"When I first heard about this change in guidelines, I actually didn't believe it," said county health officer Dr. Sara Cody. "It seemed entirely bizarre in that it undercuts our very basic tenets of how we control an infectious disease."
The nation's health protection agency now says that as long as a person doesn't show COVID-19 symptoms, then testing may not be necessary. But health experts, such as Cody, say that it's important to identify infections in the small window preceding the onset of symptoms. County officials say they'll continue to urge anyone who may have been exposed to the virus to get tested as soon as possible.
RELATED: CA preparing for 'twindemic' as flu season approaches, now guarantees COVID-19 results in 24-48 hours
"Failing to test is not going to end this pandemic," said Dr. Marty Fenstersheib, who is leading up the county's COVID-19 testing efforts. "Failing to test will not make this virus go away."
The timing of the CDC's new guidance is leading some officials to question whether politics have leaked into public health guidance at the national level.
Dr. Anthony Fauci, White House Coronavirus Task Force member, expressed concerns about the interpretation of these new guidelines Wednesday afternoon and said he was in surgery under general anesthesia at the time these changes were being discussed by the group.
WATCH LIST: Counties where COVID-19 is getting worse
And President Trump has stated publicly that he's asked federal officials to 'slow the testing down.'
In an earlier press conference, Gov. Gavin Newsom also pushed back against the new CDC recommendations.
"We're influenced by those that are experts in the field that feel very differently," said Newsom. "And so with respect to the CDC, no, that is not the policy guideline that we will embrace or adopt here in the state of California."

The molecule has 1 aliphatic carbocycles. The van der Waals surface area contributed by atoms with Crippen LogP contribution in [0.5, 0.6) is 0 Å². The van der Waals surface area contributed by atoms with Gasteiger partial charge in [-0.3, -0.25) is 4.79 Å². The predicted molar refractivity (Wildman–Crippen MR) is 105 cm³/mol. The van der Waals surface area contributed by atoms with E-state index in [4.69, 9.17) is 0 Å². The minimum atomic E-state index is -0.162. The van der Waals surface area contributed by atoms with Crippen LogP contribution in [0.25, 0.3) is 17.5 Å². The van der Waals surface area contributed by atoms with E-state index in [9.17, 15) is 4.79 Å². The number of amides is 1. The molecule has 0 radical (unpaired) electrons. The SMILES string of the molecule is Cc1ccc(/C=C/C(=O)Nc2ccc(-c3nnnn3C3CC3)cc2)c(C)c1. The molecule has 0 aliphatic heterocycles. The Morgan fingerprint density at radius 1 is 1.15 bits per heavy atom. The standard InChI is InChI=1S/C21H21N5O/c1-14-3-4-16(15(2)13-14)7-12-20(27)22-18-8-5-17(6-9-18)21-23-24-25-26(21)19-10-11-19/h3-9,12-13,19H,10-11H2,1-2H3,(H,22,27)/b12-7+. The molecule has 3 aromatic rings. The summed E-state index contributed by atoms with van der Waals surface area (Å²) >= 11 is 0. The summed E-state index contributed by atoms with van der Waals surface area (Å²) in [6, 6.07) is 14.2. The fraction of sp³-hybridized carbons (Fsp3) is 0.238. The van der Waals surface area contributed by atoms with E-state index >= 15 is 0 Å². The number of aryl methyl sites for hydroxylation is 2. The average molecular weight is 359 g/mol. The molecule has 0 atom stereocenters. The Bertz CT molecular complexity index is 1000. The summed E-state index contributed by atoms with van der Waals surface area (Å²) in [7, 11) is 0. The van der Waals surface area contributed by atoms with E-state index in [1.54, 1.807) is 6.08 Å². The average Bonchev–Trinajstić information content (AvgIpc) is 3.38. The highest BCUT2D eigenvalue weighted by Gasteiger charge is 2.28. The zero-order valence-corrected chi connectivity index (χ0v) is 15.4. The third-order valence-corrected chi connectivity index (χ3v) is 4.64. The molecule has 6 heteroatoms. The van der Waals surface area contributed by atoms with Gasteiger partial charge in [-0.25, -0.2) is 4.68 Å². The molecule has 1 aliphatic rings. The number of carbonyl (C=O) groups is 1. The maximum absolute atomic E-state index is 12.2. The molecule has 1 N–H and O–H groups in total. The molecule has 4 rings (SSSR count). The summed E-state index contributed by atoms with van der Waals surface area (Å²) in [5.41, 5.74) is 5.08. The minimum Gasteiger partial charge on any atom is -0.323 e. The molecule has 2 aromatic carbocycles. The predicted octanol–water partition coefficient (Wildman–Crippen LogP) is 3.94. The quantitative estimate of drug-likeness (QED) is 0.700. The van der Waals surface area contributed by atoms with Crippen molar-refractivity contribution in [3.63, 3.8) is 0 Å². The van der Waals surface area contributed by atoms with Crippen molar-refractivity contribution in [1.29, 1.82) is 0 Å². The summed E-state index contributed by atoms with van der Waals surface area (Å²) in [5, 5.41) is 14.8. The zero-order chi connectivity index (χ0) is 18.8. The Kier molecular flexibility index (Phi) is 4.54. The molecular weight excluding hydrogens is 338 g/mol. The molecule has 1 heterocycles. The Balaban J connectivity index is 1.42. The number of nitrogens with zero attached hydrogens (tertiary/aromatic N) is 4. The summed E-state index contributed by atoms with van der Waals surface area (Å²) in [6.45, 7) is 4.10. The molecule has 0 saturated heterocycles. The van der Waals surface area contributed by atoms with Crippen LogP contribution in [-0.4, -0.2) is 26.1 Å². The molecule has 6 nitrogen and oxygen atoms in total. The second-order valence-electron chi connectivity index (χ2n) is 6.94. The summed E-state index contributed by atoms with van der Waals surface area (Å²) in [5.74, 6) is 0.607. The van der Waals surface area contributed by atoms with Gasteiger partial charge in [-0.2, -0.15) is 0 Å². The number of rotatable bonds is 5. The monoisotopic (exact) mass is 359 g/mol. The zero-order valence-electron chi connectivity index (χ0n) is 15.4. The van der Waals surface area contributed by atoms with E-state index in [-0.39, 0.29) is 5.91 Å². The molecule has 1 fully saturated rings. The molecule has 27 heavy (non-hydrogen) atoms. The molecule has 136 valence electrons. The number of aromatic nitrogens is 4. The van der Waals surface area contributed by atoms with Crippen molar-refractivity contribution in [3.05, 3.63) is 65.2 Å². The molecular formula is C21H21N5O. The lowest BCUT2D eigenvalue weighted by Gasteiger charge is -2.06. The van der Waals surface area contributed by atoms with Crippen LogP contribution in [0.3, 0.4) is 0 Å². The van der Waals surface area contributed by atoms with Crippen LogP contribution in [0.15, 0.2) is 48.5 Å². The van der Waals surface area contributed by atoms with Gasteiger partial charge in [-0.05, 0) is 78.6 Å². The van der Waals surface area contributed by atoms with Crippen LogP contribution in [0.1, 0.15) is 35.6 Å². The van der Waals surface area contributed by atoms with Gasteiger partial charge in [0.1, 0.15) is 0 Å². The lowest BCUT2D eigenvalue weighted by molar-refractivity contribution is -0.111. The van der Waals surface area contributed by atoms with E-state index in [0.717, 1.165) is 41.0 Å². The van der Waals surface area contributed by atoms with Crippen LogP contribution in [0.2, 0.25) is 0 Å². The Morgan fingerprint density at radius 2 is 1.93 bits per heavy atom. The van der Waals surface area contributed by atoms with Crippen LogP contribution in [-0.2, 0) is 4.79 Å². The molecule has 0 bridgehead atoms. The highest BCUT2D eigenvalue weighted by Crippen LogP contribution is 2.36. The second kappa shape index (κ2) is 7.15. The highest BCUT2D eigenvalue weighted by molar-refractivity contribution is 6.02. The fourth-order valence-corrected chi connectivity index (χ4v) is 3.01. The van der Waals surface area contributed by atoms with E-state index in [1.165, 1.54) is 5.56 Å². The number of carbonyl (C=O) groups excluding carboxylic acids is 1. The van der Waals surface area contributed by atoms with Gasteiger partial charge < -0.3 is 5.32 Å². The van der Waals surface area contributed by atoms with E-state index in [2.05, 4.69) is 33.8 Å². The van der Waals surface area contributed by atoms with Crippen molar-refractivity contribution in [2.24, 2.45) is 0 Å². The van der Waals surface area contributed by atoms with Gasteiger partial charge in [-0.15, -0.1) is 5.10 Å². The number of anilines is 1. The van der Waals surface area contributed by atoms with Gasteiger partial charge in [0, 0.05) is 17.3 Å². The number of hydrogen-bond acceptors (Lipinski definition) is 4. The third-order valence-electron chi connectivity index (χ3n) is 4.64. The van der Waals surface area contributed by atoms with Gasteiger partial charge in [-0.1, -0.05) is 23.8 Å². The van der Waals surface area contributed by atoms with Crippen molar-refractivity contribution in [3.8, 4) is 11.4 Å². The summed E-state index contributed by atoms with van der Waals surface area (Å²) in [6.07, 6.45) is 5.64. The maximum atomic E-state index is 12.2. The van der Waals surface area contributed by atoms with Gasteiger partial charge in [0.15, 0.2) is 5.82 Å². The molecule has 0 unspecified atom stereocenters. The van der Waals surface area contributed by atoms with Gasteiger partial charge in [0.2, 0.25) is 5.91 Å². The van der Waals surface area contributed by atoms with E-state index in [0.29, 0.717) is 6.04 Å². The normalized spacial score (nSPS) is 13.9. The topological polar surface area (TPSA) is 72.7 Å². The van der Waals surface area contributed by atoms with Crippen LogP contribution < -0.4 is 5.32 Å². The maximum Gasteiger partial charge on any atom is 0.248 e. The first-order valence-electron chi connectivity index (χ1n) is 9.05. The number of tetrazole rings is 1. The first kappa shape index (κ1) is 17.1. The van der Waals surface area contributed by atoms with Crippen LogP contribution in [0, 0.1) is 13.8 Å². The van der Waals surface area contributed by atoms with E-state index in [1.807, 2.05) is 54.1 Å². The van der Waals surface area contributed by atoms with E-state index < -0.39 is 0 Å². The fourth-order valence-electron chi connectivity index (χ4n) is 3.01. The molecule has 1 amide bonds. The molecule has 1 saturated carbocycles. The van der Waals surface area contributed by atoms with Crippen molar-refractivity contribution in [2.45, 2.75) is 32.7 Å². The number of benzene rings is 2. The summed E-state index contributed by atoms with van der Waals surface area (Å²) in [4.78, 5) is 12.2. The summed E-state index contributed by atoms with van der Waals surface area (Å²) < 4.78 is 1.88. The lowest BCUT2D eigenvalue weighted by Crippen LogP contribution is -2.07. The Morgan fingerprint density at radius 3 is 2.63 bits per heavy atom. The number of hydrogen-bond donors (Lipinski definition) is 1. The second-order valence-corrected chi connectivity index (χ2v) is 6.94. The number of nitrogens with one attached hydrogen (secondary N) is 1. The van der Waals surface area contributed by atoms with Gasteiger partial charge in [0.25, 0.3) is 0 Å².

RELATED: Is friendship legal in the Bay Area? Here's where 'social bubbles' and small gatherings are allowed
According to the CDC's own estimates, roughly 40% of those infected with COVID-19 may never go onto develop symptoms, which is why experts believe proactive testing is essential.
"Identifying particularly asymptomatic individuals who are capable of spreading the virus to others has to be a key part of controlling this pandemic," said Dr. Dean Winslow, an infectious disease expert and professor at the school of medicine at Stanford University.
App users: For a better experience, click here to view the story in a new window
If you have a question or comment about the coronavirus pandemic, submit yours via the form below or here.Get the latest news, information and videos about the novel coronavirus pandemic here
RELATED STORIES & VIDEOS:
- Map: CA counties that can, can't reopen under new rules
- Updated number of COVID-19 deaths, cases in Bay Area
- COVID-19 Help: Comprehensive list of resources, information
- California EDD: The most commonly asked questions we get about unemployment and PUA
- How to tell the difference between seasonal allergies and coronavirus symptoms
- Here's which mask is better to protect from COVID-19
- First COVID-19 vaccine volunteers in US describe experience as Bay Area launches vaccine trials
- From salons to dinner parties:Experts rate the risk of 12 activities
- Coronavirus origin: Where did COVID-19 come from?
- What is a COVID-19 genetic, antigen and antibody test?
- What will it take to get aCOVID-19 vaccine and how will it be made?
- What does COVID-19 do to your body and why does it spread so easily?
- Here's how shelter in place, stay at home orders can slow spread of COVID-19
- Coronavirus Timeline: Tracking major moments of COVID-19 pandemic in San Francisco Bay Area
- COVID-19Diaries: Personal stories of Bay Area residents during novel coronavirus pandemic
- Coronavirus Doctor's Note: Dr. Alok Patel gives his insight into COVID-19 pandemic